After living out of a downtown Winnipeg hotel for weeks, Elaine Duck could barely contain her excitement about heading home to Bloodvein First Nation.
“Yes we’re heading home!” she said while getting ready to board a bus back to Bloodvein First Nation Thursday morning.
Hundreds of people from the community made the trip home this week after forest fires forced them to relocate to Winnipeg.
Almost 700 people from the community had to leave their homes with little notice on July 19.
Dolores Turtle was already in Winnipeg visiting a sick relative when she found out about the evacuation. She said she was grateful to sleep in her own bed Thursday night, and relieved that her home wasn’t damaged by surrounding wildfires.
“I feel great. I so missed home.”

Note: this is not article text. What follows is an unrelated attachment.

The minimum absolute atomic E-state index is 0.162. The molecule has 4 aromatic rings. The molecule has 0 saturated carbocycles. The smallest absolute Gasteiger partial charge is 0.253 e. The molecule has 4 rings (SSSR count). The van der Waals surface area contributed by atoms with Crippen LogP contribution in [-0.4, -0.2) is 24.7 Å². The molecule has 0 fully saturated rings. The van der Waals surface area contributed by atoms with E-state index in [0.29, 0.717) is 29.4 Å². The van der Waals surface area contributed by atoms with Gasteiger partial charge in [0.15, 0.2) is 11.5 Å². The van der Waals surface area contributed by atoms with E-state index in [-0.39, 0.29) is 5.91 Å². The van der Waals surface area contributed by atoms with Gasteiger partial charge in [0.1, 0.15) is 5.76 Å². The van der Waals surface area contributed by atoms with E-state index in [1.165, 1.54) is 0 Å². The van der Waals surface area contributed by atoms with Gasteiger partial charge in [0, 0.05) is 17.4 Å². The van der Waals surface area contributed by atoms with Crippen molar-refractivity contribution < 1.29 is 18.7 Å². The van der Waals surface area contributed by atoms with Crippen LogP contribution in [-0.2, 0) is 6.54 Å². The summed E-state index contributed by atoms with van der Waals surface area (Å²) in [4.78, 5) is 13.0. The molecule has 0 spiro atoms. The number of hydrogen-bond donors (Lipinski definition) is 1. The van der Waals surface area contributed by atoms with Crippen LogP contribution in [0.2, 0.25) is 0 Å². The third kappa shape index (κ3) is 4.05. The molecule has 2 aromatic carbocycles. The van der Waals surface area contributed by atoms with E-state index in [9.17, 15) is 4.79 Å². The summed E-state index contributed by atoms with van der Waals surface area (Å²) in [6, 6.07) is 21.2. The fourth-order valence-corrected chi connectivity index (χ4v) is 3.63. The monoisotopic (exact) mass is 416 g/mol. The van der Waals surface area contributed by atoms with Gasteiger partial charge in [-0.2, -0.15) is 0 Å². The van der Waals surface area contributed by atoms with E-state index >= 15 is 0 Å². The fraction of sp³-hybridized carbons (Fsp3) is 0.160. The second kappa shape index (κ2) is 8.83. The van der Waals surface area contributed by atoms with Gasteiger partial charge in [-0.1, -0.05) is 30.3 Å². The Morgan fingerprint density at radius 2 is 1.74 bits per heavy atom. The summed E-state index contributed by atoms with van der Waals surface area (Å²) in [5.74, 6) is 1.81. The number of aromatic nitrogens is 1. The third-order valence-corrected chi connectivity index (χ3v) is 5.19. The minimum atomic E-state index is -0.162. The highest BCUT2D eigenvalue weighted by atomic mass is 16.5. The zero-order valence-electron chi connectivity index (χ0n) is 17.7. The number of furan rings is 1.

Turtle said she will have some cleaning up to do, including washing her walls and getting rid of food that went bad while she was away, but says it’s all a minor inconvenience.
Ellen Young, a band councillor with the First Nation, said the main issue right now is food security. The community was without power for days in mid-July after wildfires destroyed hydro lines, meaning people lost entire freezers of meat and other frozen products.
Young said the First Nation will be distributing meat packs, fresh vegetables and other goods from its food bank to help people get by in the meantime.
Young, who has been a band councillor since 2008, said this year is the first time that she’s aware of that the community had to be evacuated because of wildfires.
“It was a real experience, I tell you.”
No homes in the First Nation were damaged, though one was broken into by a bear, she said.
Bloodvein was one of seven First Nations that had to be evacuated due to wildfires in Manitoba.
About 2,500 evacuees from Bloodvein First Nation, Tataskweyak Cree Nation, Berens River First Nation, and Nisichawayasihk Cree Nation, also known as Nelson House, returned home this week.
As of Thursday, there were 136 active wildfires in Manitoba, most of which are in the northern region.
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